All this considered, you are in a territory that may be best served by a 3/4 ton tow vehicle. Half tons can tow the trailer, but when you load them up with camping/traveling gear, they can easily fall into the marginal zone.

Depending on your camping style and the extent of your trips, you will also need to consider crew cab vs. extended cab and long bed vs. short bed.

You should also consider gas vs. diesel. Yes, diesel is more costly to buy and to operate, but a diesel powered truck tows a heavy trailer so much better that it is almost unbelievable. I was a long time 3/4 ton gas fan. In 2011 I went diesel to accommodate my truck camper. The difference is like night and day in all aspects of towing. I will never own another gas tow vehicle.

Do your homework and take your time. There is a lot of tow vehicle information here on the Forums.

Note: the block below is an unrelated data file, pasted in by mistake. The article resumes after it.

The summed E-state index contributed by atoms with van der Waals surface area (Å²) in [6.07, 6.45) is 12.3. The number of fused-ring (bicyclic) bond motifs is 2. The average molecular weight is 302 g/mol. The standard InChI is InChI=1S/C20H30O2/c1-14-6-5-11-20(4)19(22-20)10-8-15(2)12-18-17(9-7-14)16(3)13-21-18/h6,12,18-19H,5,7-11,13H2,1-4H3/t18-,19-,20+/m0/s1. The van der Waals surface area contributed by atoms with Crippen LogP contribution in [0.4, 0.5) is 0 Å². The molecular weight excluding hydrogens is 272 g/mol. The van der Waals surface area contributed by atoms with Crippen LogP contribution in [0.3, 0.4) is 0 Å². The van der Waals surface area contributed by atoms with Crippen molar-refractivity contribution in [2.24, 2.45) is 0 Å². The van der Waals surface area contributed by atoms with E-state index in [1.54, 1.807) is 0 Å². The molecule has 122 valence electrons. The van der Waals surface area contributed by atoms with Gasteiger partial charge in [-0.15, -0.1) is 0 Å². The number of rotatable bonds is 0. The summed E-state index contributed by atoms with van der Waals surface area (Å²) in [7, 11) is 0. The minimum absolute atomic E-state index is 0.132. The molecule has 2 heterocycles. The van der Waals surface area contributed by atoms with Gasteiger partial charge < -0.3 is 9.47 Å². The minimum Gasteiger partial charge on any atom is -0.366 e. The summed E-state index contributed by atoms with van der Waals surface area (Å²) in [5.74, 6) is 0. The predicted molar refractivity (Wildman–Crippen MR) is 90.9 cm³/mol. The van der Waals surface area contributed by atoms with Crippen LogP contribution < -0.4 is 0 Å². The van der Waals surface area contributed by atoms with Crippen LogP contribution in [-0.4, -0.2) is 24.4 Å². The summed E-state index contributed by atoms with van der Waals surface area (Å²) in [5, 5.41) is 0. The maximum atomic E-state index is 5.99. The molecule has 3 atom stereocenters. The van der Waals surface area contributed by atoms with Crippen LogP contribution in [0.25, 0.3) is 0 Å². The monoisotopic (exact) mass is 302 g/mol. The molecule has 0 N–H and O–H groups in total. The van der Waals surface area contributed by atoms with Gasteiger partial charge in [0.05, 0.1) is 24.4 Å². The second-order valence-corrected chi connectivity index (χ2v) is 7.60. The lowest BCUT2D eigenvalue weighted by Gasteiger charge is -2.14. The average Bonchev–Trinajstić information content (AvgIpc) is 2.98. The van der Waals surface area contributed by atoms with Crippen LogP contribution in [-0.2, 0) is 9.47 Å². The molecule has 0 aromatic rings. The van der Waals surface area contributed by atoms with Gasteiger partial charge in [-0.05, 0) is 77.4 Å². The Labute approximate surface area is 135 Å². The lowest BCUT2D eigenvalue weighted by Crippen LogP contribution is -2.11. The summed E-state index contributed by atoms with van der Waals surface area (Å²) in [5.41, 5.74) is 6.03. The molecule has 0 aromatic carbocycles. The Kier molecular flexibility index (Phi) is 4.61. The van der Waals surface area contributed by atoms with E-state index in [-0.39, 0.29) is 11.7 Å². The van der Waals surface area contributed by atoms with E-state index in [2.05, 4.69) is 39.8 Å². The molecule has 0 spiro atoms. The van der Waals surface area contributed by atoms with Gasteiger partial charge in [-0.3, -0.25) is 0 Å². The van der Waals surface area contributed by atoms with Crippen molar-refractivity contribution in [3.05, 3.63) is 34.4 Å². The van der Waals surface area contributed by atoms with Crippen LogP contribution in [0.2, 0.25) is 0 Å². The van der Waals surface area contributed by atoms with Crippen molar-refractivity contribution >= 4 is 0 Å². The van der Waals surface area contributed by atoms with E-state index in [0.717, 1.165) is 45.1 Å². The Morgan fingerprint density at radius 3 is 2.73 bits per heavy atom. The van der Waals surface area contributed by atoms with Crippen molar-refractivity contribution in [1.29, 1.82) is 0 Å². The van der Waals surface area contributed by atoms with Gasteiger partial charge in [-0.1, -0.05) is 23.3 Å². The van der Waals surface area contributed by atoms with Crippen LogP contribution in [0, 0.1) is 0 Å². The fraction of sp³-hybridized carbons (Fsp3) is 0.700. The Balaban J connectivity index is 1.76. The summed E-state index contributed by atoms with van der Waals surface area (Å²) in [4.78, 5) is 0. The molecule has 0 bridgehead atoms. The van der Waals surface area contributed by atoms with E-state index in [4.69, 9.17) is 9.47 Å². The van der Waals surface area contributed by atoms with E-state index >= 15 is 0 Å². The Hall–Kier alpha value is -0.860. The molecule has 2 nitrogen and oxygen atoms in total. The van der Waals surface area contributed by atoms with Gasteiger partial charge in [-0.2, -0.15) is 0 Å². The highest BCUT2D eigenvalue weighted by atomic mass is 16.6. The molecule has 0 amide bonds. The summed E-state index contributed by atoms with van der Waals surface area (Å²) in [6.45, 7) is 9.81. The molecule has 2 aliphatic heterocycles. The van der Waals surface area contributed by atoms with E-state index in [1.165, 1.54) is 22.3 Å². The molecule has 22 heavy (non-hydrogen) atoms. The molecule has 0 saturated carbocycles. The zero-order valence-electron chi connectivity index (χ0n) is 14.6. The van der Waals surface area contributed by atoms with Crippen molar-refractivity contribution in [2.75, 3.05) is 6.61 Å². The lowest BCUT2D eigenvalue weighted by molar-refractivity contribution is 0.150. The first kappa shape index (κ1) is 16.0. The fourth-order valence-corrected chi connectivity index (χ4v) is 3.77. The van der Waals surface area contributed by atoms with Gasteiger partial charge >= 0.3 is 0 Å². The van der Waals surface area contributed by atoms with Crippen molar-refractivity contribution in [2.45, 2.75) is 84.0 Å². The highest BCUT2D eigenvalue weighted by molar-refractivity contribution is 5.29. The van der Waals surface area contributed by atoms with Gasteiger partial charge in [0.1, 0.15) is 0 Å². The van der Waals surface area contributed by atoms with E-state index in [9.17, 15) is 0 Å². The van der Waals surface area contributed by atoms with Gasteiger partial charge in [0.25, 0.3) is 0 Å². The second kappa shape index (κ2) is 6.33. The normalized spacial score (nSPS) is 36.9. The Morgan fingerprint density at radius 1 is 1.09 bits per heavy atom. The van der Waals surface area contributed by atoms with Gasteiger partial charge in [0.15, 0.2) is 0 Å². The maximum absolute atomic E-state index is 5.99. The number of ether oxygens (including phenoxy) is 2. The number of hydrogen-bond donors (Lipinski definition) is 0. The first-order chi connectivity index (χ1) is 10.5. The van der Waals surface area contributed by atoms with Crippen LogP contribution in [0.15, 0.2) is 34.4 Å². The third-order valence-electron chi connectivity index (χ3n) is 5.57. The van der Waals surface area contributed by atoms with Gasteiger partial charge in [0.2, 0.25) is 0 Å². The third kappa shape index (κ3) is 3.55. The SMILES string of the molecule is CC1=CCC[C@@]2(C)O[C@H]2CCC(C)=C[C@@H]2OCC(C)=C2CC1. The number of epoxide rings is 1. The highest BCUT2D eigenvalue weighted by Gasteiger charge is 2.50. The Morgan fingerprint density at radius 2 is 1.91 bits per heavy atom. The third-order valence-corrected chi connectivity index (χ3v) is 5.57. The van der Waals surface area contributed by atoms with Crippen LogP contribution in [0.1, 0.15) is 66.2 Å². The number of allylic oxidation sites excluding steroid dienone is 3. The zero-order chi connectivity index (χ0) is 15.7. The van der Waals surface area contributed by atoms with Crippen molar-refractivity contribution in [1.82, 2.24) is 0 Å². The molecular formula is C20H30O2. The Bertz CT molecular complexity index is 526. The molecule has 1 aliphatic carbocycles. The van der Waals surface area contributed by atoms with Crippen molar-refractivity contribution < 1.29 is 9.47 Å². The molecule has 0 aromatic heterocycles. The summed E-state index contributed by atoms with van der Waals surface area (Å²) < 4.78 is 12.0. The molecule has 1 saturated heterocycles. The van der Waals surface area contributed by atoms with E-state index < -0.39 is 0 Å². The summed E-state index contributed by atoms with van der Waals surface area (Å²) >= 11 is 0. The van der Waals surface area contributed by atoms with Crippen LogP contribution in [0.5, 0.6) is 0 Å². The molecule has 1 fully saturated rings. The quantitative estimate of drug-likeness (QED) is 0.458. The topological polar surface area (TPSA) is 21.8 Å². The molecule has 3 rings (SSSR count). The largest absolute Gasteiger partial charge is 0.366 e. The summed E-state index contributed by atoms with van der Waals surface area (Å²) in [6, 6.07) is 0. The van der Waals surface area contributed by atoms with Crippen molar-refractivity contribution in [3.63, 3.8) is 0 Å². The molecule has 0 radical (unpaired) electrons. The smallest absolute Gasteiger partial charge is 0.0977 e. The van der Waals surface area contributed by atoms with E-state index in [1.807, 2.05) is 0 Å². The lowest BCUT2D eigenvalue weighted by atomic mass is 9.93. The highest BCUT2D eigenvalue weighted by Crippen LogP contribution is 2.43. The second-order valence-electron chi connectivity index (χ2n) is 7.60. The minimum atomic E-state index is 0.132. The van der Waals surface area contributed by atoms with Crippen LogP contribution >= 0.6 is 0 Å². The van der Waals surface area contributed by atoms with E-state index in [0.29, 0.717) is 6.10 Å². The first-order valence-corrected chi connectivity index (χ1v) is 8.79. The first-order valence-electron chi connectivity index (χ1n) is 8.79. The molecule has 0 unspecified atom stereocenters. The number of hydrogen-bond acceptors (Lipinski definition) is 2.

Brian
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Old 06-03-2013, 05:37 PM   #10
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Just wondering.... why would you be looking at a large heavy duty truck?

thnxs
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Old 06-03-2013, 06:03 PM   #11
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Yea, really, you could just do like they do in Canada, and pull your trailer with a minivan.

Oh, I'm sorry, you said you were interested in "safety, reliability and longevity", so then you do need a truck.
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Old 06-03-2013, 07:32 PM   #12
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Man this is gonna launch a brand war

If you go gas, I'd say HEMI!

If you go diesel, I'd say CUMMINS!